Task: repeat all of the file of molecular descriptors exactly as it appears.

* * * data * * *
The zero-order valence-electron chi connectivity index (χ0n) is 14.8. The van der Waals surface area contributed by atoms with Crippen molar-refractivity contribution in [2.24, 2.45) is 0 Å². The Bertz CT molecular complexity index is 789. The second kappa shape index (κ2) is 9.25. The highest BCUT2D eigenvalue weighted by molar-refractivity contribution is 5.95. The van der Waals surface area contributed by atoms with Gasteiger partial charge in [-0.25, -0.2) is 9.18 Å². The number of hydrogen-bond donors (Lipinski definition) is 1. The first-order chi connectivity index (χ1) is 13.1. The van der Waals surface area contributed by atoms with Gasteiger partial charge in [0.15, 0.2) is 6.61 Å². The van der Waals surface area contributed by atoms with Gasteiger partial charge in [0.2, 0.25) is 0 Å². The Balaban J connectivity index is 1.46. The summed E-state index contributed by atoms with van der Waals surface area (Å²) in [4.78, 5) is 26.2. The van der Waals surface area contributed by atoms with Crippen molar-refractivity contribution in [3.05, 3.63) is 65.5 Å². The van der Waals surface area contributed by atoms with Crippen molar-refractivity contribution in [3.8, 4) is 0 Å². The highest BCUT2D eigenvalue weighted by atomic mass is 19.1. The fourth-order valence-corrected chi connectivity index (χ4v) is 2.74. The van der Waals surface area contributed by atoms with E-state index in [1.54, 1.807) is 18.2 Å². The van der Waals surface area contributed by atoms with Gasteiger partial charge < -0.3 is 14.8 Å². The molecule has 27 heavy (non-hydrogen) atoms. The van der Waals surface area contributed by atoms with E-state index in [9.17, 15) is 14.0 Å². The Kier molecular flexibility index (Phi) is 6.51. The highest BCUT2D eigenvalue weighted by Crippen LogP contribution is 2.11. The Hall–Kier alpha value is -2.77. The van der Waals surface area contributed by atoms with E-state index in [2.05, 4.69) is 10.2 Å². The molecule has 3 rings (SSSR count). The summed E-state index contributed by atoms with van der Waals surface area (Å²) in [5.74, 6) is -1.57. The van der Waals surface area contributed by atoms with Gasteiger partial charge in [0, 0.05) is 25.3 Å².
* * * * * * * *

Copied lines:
The zero-order valence-electron chi connectivity index (χ0n) is 14.8. The van der Waals surface area contributed by atoms with Crippen molar-refractivity contribution in [2.24, 2.45) is 0 Å². The Bertz CT molecular complexity index is 789. The second kappa shape index (κ2) is 9.25. The highest BCUT2D eigenvalue weighted by molar-refractivity contribution is 5.95. The van der Waals surface area contributed by atoms with Gasteiger partial charge in [-0.25, -0.2) is 9.18 Å². The number of hydrogen-bond donors (Lipinski definition) is 1. The first-order chi connectivity index (χ1) is 13.1. The van der Waals surface area contributed by atoms with Gasteiger partial charge in [0.15, 0.2) is 6.61 Å². The van der Waals surface area contributed by atoms with Gasteiger partial charge in [0.2, 0.25) is 0 Å². The Balaban J connectivity index is 1.46. The summed E-state index contributed by atoms with van der Waals surface area (Å²) in [4.78, 5) is 26.2. The van der Waals surface area contributed by atoms with Crippen molar-refractivity contribution in [3.05, 3.63) is 65.5 Å². The van der Waals surface area contributed by atoms with Crippen molar-refractivity contribution in [3.8, 4) is 0 Å². The highest BCUT2D eigenvalue weighted by atomic mass is 19.1. The fourth-order valence-corrected chi connectivity index (χ4v) is 2.74. The van der Waals surface area contributed by atoms with E-state index in [1.54, 1.807) is 18.2 Å². The van der Waals surface area contributed by atoms with Gasteiger partial charge < -0.3 is 14.8 Å². The molecule has 27 heavy (non-hydrogen) atoms. The van der Waals surface area contributed by atoms with E-state index in [9.17, 15) is 14.0 Å². The Kier molecular flexibility index (Phi) is 6.51. The highest BCUT2D eigenvalue weighted by Crippen LogP contribution is 2.11. The Hall–Kier alpha value is -2.77. The van der Waals surface area contributed by atoms with E-state index in [2.05, 4.69) is 10.2 Å². The molecule has 3 rings (SSSR count). The summed E-state index contributed by atoms with van der Waals surface area (Å²) in [5.74, 6) is -1.57. The van der Waals surface area contributed by atoms with Gasteiger partial charge in [0, 0.05) is 25.3 Å².